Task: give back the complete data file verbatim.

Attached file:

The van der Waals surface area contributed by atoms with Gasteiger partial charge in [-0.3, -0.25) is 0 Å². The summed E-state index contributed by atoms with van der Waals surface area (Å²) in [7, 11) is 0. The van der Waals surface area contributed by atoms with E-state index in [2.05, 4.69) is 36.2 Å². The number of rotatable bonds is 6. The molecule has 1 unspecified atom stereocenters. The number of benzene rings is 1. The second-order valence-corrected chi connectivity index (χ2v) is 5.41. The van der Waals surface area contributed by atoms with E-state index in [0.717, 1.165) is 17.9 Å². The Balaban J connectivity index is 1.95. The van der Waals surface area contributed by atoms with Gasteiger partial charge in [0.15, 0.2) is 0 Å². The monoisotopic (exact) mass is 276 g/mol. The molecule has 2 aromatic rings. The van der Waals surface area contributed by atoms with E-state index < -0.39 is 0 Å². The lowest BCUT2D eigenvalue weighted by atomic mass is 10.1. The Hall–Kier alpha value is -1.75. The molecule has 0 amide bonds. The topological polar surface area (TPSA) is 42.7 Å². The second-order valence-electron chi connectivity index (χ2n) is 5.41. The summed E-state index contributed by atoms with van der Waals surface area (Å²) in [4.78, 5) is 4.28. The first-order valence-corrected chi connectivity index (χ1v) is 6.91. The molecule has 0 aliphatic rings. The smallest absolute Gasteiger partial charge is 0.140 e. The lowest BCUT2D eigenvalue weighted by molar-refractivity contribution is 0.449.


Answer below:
The van der Waals surface area contributed by atoms with Gasteiger partial charge in [-0.3, -0.25) is 0 Å². The summed E-state index contributed by atoms with van der Waals surface area (Å²) in [7, 11) is 0. The van der Waals surface area contributed by atoms with E-state index in [2.05, 4.69) is 36.2 Å². The number of rotatable bonds is 6. The molecule has 1 unspecified atom stereocenters. The number of benzene rings is 1. The second-order valence-corrected chi connectivity index (χ2v) is 5.41. The van der Waals surface area contributed by atoms with E-state index in [0.717, 1.165) is 17.9 Å². The Balaban J connectivity index is 1.95. The van der Waals surface area contributed by atoms with Gasteiger partial charge in [0.15, 0.2) is 0 Å². The monoisotopic (exact) mass is 276 g/mol. The molecule has 2 aromatic rings. The van der Waals surface area contributed by atoms with E-state index < -0.39 is 0 Å². The lowest BCUT2D eigenvalue weighted by atomic mass is 10.1. The Hall–Kier alpha value is -1.75. The molecule has 0 amide bonds. The topological polar surface area (TPSA) is 42.7 Å². The second-order valence-electron chi connectivity index (χ2n) is 5.41. The summed E-state index contributed by atoms with van der Waals surface area (Å²) in [4.78, 5) is 4.28. The first-order valence-corrected chi connectivity index (χ1v) is 6.91. The molecule has 0 aliphatic rings. The smallest absolute Gasteiger partial charge is 0.140 e. The lowest BCUT2D eigenvalue weighted by molar-refractivity contribution is 0.449.